Secondary inorganic aerosol; Chemistry transport modelling; Particulate matter; Acidification and Eutrophication; Europe
500 Naturwissenschaften und Mathematik 550 Geowissenschaften 551 Geologie, Hydrologie, Meteorologie
Secondary inorganic aerosol (SIA), which are sulphate, nitrate and ammonium, is involved in the eutrophication and acidification of ecosystems, the formation of health relevant particulate matter and climate change by affecting the radiation balance of the earth. A thorough understanding of the SIA budget is of scientific interest and is required to be able to devise emission mitigation strategies that are effective for biodiversity, climate change and human health. SIA concentrations and the deposition of sulphur and nitrogen compounds show non-linear responses to emission changes of sulphur dioxide, nitrogen oxides and ammonia. At the start of this study chemistry transport models (CTMs) did not incorporate all processes leading to these non-linearities and previous studies highlighted that the performance of these models showed clear deficiencies in comparison to observations. Within the here presented study the process description of SIA formation and wet removal is improved within two state-of-the-art regional CTMs followed by a comprehensive operational and dynamic evaluation of the models against observations with the focus on the non-linearity aspects.
The chemical transport model REM-Calgrid has been improved by the implementation of pH dependent aqueous-phase sulphate formation and a new wet deposition scheme including cloud liquid water content dependent in-cloud scavenging and pH dependent droplet saturation. A model sensitivity study varying droplet pH within atmospheric ranges has revealed a significant impact on resultant SIA air concentrations and wet deposition fluxes. Furthermore, the comparison of model results to observations has shown that using a modelled droplet pH is preferable to using a constant pH leading to an increased model performance concerning air concentrations and wet deposition fluxes.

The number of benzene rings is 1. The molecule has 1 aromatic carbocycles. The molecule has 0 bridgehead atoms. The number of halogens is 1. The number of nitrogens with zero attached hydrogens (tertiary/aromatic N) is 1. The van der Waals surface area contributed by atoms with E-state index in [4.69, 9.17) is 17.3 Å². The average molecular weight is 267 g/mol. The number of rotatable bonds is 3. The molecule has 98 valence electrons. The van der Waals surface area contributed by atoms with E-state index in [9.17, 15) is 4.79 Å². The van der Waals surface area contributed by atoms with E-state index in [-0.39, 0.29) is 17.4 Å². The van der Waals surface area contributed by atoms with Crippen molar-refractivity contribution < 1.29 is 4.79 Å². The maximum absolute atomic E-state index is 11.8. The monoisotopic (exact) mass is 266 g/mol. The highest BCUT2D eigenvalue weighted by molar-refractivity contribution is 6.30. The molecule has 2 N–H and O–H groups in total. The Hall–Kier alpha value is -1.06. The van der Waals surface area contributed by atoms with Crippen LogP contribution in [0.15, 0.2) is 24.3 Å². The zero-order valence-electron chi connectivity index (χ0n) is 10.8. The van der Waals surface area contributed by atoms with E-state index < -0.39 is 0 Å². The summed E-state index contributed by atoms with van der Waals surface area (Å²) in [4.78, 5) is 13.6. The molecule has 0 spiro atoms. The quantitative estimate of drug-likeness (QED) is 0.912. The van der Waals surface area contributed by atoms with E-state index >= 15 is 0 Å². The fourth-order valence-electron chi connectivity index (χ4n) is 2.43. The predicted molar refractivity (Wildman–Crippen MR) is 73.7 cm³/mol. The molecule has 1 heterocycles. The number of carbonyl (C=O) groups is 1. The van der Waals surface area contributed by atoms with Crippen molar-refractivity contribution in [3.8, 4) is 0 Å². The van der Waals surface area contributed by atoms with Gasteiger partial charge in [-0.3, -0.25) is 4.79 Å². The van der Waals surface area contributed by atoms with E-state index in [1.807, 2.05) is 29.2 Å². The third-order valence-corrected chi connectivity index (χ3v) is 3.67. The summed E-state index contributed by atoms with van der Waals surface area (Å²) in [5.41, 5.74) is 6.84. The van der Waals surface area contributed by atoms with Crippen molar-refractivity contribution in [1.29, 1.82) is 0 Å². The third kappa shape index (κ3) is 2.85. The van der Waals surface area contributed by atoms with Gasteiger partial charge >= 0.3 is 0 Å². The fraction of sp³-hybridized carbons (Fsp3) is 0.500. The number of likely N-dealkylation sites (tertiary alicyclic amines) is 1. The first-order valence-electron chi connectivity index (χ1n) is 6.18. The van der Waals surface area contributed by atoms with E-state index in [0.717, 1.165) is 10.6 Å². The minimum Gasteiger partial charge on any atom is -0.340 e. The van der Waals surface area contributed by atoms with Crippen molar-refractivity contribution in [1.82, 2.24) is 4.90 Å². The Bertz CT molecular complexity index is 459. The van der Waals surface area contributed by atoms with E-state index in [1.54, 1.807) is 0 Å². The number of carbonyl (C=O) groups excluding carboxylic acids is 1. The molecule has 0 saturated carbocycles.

Using the improved RCG model system two PM episodes over Central Europe characterized by a high SIA contribution have been analysed. To investigate the response of modelled SIA concentrations to precursor emission changes several model runs for different emission scenarios varying emissions of sulphur dioxide, nitrogen dioxide and ammonia have been performed. It was shown that the incorporation of the pH dependent aqueous phase chemistry added non-linear responses to the system and significantly modified the models' response to precursor emission variations compared to when using a constant droplet pH.
Finally, a dynamic model evaluation over Europe from 1990 to 2009 has been performed using observations at European rural background sites. Therefore, the improved aqueous phase chemistry scheme was implemented in the LOTOS-EUROS model as the latter includes a source apportionment module that enables the analysis of changes in SIA formation efficiency over time. The model was able to capture the observed non-linear responses to the emission changes within 1990 and 2009. The source apportionment exercise revealed increases in formation efficiency for sulphate and nitrate showing that the model is able to reproduce that changes in the formation efficiency due to changes in the chemical regime from 1990 to 2009 are at the basis of the observed non-linearity in the emission-concentration relationship.
With this modelling study, added knowledge and an improved understanding has been obtained with respect to the non-linearity between emissions of sulphur and nitrogen compounds and the resulting concentrations and deposition fluxes.
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